What are the pros and cons of options 1 and 2? Is option 2 faster with FFT and multiplication vs convolution?

Hi! I was wondering how we might determine the filter kernel, f(i, j) ~ and also would we apply this in both the spatial and frequency domains, and what would our matrix values represent?

Going off on @mapqh's question, I'm also wondering which is used more commonly? What applications call for option 1 vs option 2 and vice versa?

@mapqh, @pslui88 FFT speed, as implemented with modern packages like FFTW (Fastest Fourier Transform in the West), varies quite a bit based on what the underlying signal is is, if the sampling frequency is a multiple of nyquist frequency, etc, it is not an easy time complexity mapped function, so I would imagine the speed of option 1 and 2 depends on the underlying signal you are filtering and if you have access to a GPU to compute the matrix multiplication.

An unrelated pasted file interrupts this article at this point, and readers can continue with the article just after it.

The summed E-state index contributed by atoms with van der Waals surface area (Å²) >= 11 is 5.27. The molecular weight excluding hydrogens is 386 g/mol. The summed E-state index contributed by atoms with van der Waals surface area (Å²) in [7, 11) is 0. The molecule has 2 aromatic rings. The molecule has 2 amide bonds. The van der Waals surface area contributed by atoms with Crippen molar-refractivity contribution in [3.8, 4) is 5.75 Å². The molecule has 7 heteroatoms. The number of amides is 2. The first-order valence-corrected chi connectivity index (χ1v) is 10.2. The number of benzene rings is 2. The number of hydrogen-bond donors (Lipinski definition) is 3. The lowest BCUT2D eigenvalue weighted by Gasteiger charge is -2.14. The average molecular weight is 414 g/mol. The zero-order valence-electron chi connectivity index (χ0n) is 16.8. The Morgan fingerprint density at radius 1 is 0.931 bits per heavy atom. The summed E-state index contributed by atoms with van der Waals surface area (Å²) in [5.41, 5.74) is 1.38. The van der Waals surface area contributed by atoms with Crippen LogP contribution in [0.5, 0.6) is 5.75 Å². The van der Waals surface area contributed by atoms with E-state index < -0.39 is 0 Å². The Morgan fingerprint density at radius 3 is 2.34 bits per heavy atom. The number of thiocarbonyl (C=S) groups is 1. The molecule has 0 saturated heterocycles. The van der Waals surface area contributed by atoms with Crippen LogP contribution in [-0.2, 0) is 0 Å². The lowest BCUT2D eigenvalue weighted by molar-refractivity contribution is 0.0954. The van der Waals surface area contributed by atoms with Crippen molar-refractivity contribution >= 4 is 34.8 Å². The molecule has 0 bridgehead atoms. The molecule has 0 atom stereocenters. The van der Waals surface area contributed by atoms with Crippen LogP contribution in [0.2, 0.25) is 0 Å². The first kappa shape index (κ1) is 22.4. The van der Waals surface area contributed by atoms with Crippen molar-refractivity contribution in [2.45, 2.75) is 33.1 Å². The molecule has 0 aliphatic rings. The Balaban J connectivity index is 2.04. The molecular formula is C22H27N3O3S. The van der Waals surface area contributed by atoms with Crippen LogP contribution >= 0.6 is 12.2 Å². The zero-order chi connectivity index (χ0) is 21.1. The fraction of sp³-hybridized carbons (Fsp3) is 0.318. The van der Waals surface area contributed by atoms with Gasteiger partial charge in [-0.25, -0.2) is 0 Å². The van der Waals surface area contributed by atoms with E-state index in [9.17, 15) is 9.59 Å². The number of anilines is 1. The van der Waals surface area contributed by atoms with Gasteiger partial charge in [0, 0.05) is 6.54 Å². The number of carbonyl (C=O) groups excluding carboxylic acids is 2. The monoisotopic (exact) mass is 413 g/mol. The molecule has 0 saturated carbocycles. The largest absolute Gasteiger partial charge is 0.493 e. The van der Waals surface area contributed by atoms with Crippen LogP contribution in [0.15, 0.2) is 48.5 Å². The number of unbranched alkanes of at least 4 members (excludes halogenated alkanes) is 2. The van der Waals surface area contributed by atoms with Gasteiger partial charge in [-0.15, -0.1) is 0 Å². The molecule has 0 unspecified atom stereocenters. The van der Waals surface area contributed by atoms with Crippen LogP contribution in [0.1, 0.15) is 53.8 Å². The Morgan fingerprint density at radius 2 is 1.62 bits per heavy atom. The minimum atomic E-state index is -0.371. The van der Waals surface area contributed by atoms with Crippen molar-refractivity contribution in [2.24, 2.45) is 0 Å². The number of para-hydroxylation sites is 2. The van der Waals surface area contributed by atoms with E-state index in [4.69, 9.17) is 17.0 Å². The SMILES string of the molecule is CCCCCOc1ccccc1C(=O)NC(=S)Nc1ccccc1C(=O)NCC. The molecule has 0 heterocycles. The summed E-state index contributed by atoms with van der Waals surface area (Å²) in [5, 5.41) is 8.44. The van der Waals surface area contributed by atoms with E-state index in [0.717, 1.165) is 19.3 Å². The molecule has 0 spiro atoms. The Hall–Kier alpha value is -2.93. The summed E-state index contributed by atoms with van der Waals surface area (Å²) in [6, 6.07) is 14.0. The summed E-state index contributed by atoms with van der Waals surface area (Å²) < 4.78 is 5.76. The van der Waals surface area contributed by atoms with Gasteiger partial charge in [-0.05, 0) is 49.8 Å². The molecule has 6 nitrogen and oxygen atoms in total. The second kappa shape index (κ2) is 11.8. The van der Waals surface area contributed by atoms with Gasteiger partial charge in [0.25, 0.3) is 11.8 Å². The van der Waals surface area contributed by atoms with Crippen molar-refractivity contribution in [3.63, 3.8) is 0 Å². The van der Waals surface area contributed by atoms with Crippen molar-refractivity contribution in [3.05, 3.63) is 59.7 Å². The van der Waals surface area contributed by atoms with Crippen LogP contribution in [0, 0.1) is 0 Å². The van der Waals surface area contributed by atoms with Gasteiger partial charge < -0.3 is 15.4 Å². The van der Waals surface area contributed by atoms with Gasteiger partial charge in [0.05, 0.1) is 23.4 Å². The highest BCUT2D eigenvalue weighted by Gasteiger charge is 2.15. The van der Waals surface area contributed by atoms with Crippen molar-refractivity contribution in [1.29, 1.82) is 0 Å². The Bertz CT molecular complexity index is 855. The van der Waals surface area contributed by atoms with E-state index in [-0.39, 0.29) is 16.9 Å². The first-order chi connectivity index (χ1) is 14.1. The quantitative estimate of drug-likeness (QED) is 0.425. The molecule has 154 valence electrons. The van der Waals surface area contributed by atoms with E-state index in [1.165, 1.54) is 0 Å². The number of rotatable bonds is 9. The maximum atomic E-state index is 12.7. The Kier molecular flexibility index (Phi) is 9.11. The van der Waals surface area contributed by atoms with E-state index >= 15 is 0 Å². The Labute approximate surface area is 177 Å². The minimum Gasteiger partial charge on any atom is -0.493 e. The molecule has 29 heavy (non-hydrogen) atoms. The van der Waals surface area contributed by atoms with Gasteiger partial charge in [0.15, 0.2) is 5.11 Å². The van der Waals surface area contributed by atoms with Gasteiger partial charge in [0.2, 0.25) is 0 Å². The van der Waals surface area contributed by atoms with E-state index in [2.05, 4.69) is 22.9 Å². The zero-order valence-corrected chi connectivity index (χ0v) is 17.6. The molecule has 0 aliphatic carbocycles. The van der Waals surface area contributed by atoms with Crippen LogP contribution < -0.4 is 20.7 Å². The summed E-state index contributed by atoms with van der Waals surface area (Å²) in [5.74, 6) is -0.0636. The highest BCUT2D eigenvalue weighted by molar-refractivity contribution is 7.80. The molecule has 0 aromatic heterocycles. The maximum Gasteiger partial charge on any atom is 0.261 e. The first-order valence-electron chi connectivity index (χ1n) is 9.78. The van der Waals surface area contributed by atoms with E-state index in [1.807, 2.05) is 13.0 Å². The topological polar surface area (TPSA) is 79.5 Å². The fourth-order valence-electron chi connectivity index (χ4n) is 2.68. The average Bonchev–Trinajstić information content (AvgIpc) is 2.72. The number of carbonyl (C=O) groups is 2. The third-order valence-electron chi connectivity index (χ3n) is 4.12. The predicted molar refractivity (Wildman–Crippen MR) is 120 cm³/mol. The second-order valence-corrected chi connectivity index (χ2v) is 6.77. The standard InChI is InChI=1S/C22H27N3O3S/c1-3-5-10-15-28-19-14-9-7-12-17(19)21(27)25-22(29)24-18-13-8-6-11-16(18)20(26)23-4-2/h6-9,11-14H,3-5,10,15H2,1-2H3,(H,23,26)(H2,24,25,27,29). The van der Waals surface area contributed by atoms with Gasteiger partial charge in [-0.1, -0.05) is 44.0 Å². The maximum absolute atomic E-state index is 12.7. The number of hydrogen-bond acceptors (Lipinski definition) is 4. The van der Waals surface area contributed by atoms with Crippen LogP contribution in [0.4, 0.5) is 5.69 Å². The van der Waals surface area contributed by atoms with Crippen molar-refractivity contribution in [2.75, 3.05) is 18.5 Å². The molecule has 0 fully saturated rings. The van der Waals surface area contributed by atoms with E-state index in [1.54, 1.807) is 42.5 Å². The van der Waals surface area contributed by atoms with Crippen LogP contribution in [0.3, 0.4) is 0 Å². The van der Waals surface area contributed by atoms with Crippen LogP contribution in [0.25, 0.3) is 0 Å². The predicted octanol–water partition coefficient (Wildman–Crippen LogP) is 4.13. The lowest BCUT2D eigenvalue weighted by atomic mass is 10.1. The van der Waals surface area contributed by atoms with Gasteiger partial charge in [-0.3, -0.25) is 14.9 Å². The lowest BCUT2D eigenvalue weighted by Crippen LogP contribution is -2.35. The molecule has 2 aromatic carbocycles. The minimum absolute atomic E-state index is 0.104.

I think option 2 is also more intuitive, for example convolving with a sinc is not as intuitive to me as multiplying by a box (even though they are identical). Option 2 might be used for constructing more complex filtering functions.

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My understanding here is that use fourier transfrom to transform the spatial domain(3D) to frequency domain(2d), because it's easier do the filtering in the frequency domain(2d), then transform it back to the spatial domain(3D) after filtered.